Final Judgement

Canon of St. Andrew: The end is drawing near . . .

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The end is drawing near, my soul, is drawing near! But you neither care nor prepare. The time is growing short. Rise! The Judge is near at the very doors. Like a dream, like a flower, the time of this life passes. Why do we bustle about in vain? [Matthew 24:33; Psalm 38:7]

Come to your senses, my soul! Consider the deeds you have done, and bring them before your eyes, and pour out the drops of your tears. Boldly tell your thoughts and deeds to Christ, and be acquitted.

+ The Great Canon of St. Andrew of Crete, Mon 4.2-3
Text of the Canon

Prayer of St. Eustratius: And now, O Master, let Thy hand shelter me, and let Thy mercy come upon me . ..

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”And now, O Master, let Thy hand shelter me, and let Thy mercy come upon me; for my soul is troubled and in distress at its departure from my wretched and defiled body. May the evil counsel of the adversary never overtake it and bind it in darkness through the sins which I have committed in this life, whether in knowledge or in ignorance. Be merciful unto me, O Master, and let not my soul see the dark forms of the evil demons, but may Thy bright and shining Angels receive it. Give glory to Thy holy name, and by Thy might lead me unto Thy divine judgment seat. When I am being judged, may the hand of the prince of this world not seize me and snatch me, a sinner, into the depths of hades; but do Thou stand by me, and be unto me a Savior and Helper, for these present bodily torments are a joy to Thy servants.”

– Prayer of St. Eustratius, Saturday Midnight Office

Small Compline: The Supplicatory Prayer to the Most Holy Theotokos

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O undefiled, untainted, uncorrupted, most pure, chaste Virgin, Thou Bride of God and Sovereign Lady, who didst unite the Word of God to mankind through thy most glorious birth giving, and hast linked the apostate nature of our race with the heavenly; who art the only hope of the hopeless, and the helper of the struggling, the ever-ready protection of them that hasten unto thee, and the refuge of all Christians: Do not shrink with loathing from me a sinner, defiled, who with polluted thoughts, words, and deeds have made myself utterly unprofitable, and through slothfulness of mind have become a slave to the pleasures of life. But as the Mother of God Who loveth mankind, show thy love for mankind and mercifully have compassion upon me a sinner and prodigal, and accept my supplication, which is offered to thee out of my defiled mouth; and making use of thy motherly boldness, entreat thy Son and our Master and Lord that He may be pleased to open for me the bowels of His lovingkindness and graciousness to mankind, and, disregarding my numberless offenses, will turn me back to repentance, and show me to be a tried worker of His precepts. And be thou ever present unto me as merciful, compassionate and well disposed; in the present life be thou a fervent intercessor and helper, repelling the assaults of adversaries and guiding me to salvation, and at the time of my departure taking care of my miserable soul, and driving far away from it the dark countenances of the evil demons; lastly, at the dreadful day of judgment delivering me from torment eternal and showing me to be an heir of the ineffable glory of thy Son and our God; all of which may I attain, O my Sovereign Lady, most holy Theotokos, in virtue of thine intercession and protection, through the grace and love to mankind of thine only begotten Son, our Lord and God and Savior, Jesus Christ, to Whom is due all glory, honor and worship, together with His unoriginate Father, and His Most Holy and good and life creating Spirit, now and ever, and unto ages of ages. Amen.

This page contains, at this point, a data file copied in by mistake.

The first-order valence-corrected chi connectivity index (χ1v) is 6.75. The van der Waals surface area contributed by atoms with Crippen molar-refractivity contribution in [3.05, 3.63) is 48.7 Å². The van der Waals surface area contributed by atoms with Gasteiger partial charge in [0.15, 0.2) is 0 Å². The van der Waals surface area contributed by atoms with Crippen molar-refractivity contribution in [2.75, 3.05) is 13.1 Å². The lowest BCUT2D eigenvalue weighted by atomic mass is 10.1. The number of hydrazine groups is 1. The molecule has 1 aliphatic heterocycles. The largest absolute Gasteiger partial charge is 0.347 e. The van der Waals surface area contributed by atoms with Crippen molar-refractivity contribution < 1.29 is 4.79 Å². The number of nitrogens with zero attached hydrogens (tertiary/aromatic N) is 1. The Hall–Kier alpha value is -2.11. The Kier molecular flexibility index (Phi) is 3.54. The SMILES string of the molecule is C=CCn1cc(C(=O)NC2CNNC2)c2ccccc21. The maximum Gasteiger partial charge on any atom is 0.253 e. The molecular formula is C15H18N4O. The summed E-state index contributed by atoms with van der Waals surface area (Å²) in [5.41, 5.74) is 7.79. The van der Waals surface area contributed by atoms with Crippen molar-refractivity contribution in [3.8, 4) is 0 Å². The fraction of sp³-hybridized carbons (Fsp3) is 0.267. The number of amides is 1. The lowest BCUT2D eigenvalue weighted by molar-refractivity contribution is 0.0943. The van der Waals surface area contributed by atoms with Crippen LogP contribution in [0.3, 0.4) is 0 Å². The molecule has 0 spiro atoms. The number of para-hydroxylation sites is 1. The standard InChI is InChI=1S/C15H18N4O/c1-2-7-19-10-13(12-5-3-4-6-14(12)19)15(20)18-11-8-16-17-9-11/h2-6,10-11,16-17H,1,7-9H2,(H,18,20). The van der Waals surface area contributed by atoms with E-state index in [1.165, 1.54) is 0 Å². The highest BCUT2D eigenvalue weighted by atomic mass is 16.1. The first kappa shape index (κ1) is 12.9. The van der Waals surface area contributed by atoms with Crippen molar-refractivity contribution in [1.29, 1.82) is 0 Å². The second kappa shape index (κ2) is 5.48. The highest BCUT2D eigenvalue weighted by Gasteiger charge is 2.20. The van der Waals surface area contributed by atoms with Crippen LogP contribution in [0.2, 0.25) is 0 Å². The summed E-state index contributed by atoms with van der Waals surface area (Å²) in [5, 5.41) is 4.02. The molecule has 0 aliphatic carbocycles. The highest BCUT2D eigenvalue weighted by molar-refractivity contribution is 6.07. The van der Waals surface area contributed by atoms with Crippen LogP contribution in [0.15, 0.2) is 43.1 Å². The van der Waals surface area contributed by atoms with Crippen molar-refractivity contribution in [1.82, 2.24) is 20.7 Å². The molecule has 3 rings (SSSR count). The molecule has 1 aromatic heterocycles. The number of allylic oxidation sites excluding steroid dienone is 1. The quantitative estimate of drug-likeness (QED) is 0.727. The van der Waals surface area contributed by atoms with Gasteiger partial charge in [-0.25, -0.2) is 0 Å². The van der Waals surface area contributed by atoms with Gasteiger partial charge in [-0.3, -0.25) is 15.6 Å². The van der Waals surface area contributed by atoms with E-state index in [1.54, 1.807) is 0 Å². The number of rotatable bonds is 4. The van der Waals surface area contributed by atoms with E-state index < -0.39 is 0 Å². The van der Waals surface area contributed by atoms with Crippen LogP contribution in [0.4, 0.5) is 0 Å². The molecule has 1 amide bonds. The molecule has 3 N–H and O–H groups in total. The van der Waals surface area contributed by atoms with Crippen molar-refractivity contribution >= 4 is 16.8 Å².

— Small Compline: The Supplicatory Prayer to the Most Holy Theotokos

St. Nektarios: After the end of the General Judgment . . .